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Four Critical Climate Change Indicators Broke Records in 2021: UN Report

Four Critical Climate Change Indicators Broke Records in 2021: UN Report

Climate change indicators measuring the health of the planet found greenhouse gas concentrations, sea level rise, ocean heat and acidification have all broken records last year. 

Humanity’s over-reliance on fossil fuels and ecological damage has released historic levels of greenhouse gases to the point that four critical indicators of climate change broke records in 2021, according to a new report by the UN’s World Meteorological Organization (WMO).

The world smashed records for all global indicators: greenhouse gas concentrations, sea level rise, ocean temperatures and acidification. Carbon dioxide and methane – a potent planet-warming gas – emissions have soared to unprecedented levels in 2021 despite worldwide pandemic lockdowns and travel restrictions, the State of the Global Climate in 2021 report found. CO2 concentration has also reached 50% higher than pre-industrial levels. 

Rapidly increasing global temperatures are accelerating glaciers and sea ice to melt with sea levels rising at dangerously fast rates. In 2021, global average sea levels were at a new high, rising 100mm on average since 1993, or increasing at a rate of 4.5mm a year, which is more than double the rate they were 20 years ago of 2.1mm a year. 

Oceans are one of the world’s important carbon sinks and were found to have absorbed almost a quarter of global carbon emissions. But in doing so, they’re becoming increasingly more acidic, which aggravates physiological stresses and reduces growth and survival rates of many marine species. This in turn, affects marine ecosystem services and food security. The report says that the ocean is now the most acidic it has ever been for 26,000 years

Aside from intaking carbon, the oceans also absorb more than 90% of the heat trapped by greenhouse gases, causing marine temperatures to sharply rise over the past 20 years and setting a new record in 2021. The year also saw much of the ocean experiencing at least one strong marine heatwave. 

You might also like: How Does Climate Change Affect the Ocean?

Together, these climate change indicators are all clear signs of humanity’s impact on the planet, which is bringing long-lasting and likely irreversible effects.

“Today’s State of the Climate report is a dismal litany of humanity’s failure to tackle climate disruption. Fossil fuels are a dead end – environmentally and economically,” said UN secretary general António Guterres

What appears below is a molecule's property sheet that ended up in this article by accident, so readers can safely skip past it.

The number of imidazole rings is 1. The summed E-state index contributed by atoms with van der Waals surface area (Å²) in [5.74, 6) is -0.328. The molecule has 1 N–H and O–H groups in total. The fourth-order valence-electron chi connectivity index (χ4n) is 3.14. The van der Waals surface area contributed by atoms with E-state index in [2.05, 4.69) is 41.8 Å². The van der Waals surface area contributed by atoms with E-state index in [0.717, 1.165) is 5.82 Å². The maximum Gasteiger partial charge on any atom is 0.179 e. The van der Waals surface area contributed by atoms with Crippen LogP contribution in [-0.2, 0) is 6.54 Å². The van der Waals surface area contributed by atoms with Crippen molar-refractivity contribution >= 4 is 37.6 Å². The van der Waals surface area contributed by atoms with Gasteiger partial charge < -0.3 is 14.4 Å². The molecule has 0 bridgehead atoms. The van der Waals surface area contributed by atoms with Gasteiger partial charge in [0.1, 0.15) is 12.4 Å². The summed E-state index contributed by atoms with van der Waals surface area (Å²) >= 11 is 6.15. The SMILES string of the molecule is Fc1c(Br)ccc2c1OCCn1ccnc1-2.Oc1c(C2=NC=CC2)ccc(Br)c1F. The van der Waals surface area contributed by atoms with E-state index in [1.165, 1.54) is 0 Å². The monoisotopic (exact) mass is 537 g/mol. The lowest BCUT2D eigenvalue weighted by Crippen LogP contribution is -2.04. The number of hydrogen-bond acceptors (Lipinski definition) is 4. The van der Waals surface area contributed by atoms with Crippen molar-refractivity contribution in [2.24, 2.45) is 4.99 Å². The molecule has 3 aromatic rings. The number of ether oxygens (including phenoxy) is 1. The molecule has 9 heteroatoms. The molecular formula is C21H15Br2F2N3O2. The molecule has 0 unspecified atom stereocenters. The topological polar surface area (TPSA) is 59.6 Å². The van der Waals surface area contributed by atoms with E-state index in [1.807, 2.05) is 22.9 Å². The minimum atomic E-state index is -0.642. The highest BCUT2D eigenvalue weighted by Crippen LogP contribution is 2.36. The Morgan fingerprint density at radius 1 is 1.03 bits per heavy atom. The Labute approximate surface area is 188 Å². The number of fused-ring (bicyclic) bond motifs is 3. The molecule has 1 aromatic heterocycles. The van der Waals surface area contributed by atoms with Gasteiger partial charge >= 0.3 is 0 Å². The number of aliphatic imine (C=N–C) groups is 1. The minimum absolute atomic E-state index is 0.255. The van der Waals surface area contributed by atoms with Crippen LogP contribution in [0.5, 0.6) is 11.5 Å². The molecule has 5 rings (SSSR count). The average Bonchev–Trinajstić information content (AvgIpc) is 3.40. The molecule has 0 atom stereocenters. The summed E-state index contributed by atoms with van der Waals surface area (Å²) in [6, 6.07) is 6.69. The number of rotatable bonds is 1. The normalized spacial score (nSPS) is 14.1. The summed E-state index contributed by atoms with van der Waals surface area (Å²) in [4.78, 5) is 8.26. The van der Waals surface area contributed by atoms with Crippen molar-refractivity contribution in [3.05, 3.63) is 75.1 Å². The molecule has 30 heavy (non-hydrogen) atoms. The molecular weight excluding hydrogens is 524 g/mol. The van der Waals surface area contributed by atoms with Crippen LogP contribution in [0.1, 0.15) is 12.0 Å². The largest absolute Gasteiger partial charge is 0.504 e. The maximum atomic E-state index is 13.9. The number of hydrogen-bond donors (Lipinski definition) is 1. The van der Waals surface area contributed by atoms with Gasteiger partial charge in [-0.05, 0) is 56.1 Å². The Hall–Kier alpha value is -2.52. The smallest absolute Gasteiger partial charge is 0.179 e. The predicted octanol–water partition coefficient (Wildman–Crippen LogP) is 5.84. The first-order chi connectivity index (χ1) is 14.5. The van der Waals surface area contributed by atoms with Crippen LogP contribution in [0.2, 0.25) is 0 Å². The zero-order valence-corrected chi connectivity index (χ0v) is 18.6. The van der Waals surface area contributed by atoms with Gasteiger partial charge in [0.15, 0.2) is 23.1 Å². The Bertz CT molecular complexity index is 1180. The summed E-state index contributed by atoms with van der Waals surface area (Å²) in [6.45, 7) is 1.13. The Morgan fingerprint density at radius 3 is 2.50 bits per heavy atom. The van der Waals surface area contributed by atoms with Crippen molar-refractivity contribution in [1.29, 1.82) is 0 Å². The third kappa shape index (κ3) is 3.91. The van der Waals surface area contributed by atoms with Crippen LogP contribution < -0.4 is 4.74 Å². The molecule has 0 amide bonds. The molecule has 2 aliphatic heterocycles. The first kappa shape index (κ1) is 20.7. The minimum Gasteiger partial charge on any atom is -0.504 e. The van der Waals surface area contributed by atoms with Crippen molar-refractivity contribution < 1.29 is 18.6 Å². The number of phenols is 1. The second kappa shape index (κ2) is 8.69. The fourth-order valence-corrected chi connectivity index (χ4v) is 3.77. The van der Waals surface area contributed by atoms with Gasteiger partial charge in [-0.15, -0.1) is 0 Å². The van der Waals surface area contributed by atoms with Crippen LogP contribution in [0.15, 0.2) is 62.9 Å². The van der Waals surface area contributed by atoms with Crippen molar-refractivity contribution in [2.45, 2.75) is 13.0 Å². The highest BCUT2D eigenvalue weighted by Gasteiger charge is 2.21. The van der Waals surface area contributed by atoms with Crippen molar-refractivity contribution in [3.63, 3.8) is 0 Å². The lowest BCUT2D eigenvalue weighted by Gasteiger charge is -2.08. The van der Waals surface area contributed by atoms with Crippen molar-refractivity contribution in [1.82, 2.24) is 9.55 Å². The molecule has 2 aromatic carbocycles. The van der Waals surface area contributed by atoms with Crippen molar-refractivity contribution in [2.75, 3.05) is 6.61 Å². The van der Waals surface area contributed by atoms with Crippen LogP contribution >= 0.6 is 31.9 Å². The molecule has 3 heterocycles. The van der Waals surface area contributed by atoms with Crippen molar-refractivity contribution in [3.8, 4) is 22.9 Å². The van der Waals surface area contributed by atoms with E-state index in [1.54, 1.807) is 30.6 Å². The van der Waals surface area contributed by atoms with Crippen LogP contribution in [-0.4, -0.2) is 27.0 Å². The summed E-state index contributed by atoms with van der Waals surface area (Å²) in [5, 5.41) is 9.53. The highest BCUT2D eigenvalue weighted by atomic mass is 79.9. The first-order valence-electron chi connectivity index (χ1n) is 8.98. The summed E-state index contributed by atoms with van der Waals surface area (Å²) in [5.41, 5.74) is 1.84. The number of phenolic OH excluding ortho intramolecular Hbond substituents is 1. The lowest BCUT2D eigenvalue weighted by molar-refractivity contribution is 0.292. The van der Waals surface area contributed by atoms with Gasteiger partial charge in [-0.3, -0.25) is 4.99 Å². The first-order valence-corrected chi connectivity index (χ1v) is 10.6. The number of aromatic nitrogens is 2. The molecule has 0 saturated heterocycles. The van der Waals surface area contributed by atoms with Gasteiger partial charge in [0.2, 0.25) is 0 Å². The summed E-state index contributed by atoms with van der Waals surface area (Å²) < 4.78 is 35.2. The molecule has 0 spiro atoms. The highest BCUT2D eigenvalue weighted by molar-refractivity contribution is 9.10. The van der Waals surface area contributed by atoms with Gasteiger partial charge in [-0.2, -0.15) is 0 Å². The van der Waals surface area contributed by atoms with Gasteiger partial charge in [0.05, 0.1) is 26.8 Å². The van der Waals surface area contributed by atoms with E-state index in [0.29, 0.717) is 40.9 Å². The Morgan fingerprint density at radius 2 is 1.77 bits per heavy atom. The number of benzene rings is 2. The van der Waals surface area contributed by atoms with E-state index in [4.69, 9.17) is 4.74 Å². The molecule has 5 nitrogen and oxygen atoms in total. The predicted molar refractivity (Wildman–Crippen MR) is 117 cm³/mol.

The UN report revealed the past seven years have been the hottest on record. With hotter average temperatures come more extreme heat waves and weather events such as storms, floods and droughts. The consequences of which include higher mortality rates and global food insecurity. 

“Extreme weather has the most immediate impact on our daily lives,” said Professor Petteri Taalas, the WMO secretary general. “We are seeing a drought emergency unfolding in the Horn of Africa, recent deadly flooding in South Africa and the extreme heat in India and Pakistan. Early warning systems are critically required [to save lives] yet these are only available in less than half of WMO’s 187 member nations.” 

In 2015, world leaders signed the Paris Agreement to cap global warming to at least 1.5C (and no more than 2C) above pre-industrial levels by 2030.  However, the planet was 1.1C hotter in 2021 and scientists expect the 1.5 C threshold will likely be crossed in a decade.

The UN is once again urging for the immediate end of fossil fuel production and consumption, starting with coal. Due to the war in Ukraine, a number of nations have seen an uptake of coal to reduce dependence on Russian oil and gas supplies. 

“The only sustainable future is a renewable one,” Guterres states.“ The good news is that the lifeline is right in front of us. Wind and solar are readily available and, in most cases, cheaper than coal and other fossil fuels. If we act together, the renewable energy transformation can be the peace project of the 21st century.”

Taalas also calls for the end of deforestation in tropical rainforests – deforestation accounts for at least 10% of global anthropogenic carbon emissions –  and greater adoption of more vegetarian and plant-based diets to help protect those forests. A recent study found that swapping 20% of global beef consumption with meat substitutes could halve deforestation.

EO’s Position: The report clearly shows that the world is rapidly losing sight of being able to stay under the 1.5C limit of global temperature rise. We need to phase out fossil fuels immediately and scale up renewable energy generation to avoid the catastrophic impacts of climate change. Governments must step up their climate action, stop fossil fuel investment and agricultural subsidies, and redirect them to renewables. 

Featured image by: Aung Chan Thar


About the Author

Olivia Lai

Olivia is a journalist and editor based in Hong Kong with previous experience covering politics, art and culture. She is passionate about wildlife and ocean conservation, with a keen interest in climate diplomacy. She’s also a graduate of University of Edinburgh in International Relations with a Master’s degree from The University of Hong Kong in Journalism. Olivia was the former Managing Editor at Earth.Org.

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